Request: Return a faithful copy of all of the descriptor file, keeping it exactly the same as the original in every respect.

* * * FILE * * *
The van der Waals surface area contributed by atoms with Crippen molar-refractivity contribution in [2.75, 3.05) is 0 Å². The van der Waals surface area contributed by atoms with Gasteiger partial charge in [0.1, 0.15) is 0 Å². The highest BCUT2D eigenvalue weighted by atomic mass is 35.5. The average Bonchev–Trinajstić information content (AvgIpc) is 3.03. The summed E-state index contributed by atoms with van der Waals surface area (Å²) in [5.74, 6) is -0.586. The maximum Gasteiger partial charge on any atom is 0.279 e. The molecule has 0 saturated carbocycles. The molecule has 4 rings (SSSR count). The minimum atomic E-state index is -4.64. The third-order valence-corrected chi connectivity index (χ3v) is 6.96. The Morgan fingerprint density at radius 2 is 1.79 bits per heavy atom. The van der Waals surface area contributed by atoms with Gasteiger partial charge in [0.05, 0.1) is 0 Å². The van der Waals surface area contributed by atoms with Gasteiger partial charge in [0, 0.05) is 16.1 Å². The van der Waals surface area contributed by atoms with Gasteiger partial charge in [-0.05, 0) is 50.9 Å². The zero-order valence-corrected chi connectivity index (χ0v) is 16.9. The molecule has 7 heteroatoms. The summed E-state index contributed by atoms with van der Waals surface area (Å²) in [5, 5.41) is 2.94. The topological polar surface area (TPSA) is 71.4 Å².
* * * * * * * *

The van der Waals surface area contributed by atoms with Crippen molar-refractivity contribution in [2.75, 3.05) is 0 Å². The van der Waals surface area contributed by atoms with Gasteiger partial charge in [0.1, 0.15) is 0 Å². The highest BCUT2D eigenvalue weighted by atomic mass is 35.5. The average Bonchev–Trinajstić information content (AvgIpc) is 3.03. The summed E-state index contributed by atoms with van der Waals surface area (Å²) in [5.74, 6) is -0.586. The maximum Gasteiger partial charge on any atom is 0.279 e. The molecule has 0 saturated carbocycles. The molecule has 4 rings (SSSR count). The minimum atomic E-state index is -4.64. The third-order valence-corrected chi connectivity index (χ3v) is 6.96. The Morgan fingerprint density at radius 2 is 1.79 bits per heavy atom. The van der Waals surface area contributed by atoms with Gasteiger partial charge in [0.05, 0.1) is 0 Å². The van der Waals surface area contributed by atoms with Gasteiger partial charge in [0, 0.05) is 16.1 Å². The van der Waals surface area contributed by atoms with Gasteiger partial charge in [-0.05, 0) is 50.9 Å². The zero-order valence-corrected chi connectivity index (χ0v) is 16.9. The molecule has 7 heteroatoms. The summed E-state index contributed by atoms with van der Waals surface area (Å²) in [5, 5.41) is 2.94. The topological polar surface area (TPSA) is 71.4 Å².